Hooking the bigger fish
Coastal communities in Bangladesh, India and Sri Lanka have a rough time. People whose livelihoods depend on fishing inshore waters in simple, traditional craft are vulnerable not only to the many natural hazards of their environment but also to policies that often penalize the poorest sectors of society. How can policymakers learn what effect their policies are actually having? And how can the people affected by those policies get their message back to the policymakers? Work funded by the UK Government's Department for International Development is attempting to find some answers.
Conflicts over resources are common on the coast and the poor are least able to secure and defend their claims. Policies that promote new technologies may leave the poor, who are usually unable to take advantage of them, even more disadvantaged than they were before. For example, as the use of ice in the fish processing sector has increased, the livelihoods of those who depend on drying and salting fish for keeping their families fed and educated has melted away. Another problem is that the policies of different sectors do not always mesh well with each other. Policies to increase agricultural production may lead, for example, to leaching of agrochemicals into coastal fishing grounds. It is often the poor who suffer most from the effects of such policies.
A study of coastal communities in the three countries is the starting point for the Sustainable Coastal Livelihoods Project. Its purpose is to understand the problems faced by poor people who live in coastal communities and to identify ways of overcoming those problems. It is a collaborative project which involves government, NGOs, the private sector and village people. Most of the field research is being carried out in Andhra Pradesh in India. It is an area of particular interest because, once isolated, it is becoming increasingly connected to urban areas, modern marketing systems and the effects of policies made elsewhere.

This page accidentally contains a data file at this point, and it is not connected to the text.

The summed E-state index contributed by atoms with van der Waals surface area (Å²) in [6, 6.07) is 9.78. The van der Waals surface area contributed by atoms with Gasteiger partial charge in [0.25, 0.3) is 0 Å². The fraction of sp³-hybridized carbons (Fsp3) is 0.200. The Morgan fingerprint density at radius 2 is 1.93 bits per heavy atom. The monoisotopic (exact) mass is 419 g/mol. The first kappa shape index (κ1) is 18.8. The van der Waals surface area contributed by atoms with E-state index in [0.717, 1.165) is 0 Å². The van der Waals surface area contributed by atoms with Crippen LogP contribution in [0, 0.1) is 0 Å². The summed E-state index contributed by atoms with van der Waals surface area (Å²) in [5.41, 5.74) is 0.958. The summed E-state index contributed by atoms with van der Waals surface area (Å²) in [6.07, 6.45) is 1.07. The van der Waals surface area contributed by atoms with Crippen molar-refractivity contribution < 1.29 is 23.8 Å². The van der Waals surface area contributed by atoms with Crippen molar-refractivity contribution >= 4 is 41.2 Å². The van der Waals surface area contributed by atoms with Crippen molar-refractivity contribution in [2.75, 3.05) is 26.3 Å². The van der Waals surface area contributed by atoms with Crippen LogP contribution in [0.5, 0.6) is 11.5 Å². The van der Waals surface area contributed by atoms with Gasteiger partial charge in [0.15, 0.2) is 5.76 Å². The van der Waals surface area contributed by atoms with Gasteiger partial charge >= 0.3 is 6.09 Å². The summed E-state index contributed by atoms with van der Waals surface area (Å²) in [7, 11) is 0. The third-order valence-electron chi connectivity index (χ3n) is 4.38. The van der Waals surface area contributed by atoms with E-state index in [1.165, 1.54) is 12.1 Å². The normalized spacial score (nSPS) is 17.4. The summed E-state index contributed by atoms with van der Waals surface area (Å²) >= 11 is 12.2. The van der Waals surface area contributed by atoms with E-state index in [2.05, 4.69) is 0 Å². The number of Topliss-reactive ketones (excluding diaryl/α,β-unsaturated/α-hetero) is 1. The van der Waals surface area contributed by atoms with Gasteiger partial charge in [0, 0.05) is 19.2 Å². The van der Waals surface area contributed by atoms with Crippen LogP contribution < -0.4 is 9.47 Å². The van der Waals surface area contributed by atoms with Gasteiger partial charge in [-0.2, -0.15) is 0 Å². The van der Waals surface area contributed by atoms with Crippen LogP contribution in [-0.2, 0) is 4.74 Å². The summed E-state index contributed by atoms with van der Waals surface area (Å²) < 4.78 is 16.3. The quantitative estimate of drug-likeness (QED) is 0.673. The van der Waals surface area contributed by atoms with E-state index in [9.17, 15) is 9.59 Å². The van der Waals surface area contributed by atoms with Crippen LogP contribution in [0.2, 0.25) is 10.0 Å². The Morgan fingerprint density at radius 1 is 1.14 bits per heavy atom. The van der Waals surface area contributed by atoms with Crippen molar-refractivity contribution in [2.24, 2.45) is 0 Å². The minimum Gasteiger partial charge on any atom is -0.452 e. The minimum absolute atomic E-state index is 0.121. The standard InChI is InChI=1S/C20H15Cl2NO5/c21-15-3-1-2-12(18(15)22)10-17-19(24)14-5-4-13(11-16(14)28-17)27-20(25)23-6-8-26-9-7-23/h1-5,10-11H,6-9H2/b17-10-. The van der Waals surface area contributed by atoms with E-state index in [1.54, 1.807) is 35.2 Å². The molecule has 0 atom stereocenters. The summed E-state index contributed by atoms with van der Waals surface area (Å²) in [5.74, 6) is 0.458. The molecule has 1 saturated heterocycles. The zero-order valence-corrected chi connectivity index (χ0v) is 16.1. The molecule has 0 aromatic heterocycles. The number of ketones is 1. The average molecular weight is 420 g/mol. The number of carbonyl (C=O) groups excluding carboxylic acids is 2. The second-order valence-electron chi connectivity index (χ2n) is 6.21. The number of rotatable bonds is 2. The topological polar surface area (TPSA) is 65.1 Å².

Small consultative groups have been formed, initially at the level of local government fisheries and other staff, and with NGOs representing fishing people, to identify some of the features of poverty in the region. Subsequently groups have been formed at a more local level, with representatives of community based organizations, to identify the people that are regarded as most vulnerable to poverty. Often these have been identified by their trade, for example those who provide labour on artisanal fishing craft. The project research teams have then held meetings with these 'poor stakeholder groups'. Rather than discuss policies per se, people talk about the changes they have experienced and how they have responded. This information is discussed at the local community level and then at the regional level. In effect, this provides a two-way flow of information between different levels of society that would normally have no contact. Ultimately the project expects to produce recommendations at the highest policy making level about how to understand better the effects that policies may have on different people. Perhaps even more important is the understanding of the processes which policymakers could use in order to make ensure that their policies achieve the desired effect. More important still is that an opportunity has been created for highly marginalized people to talk about their problems and get their views communicated to higher levels.
The government of Andhra Pradesh is open to the need for better awareness by decision makers of the impact of their policies at local level. The Sustainable Coastal Livelihoods Project will, it is hoped, help poorer communities to express their concerns more effectively not least because the work has resulted in the setting up of a network of associations representing like minded groups along the coast. There is no guarantee that life will be any easier, and all the natural hazards remain but, with a stronger, collective voice, coastal communities may find themselves less vulnerable in future to the hazards of poorly formed new policies.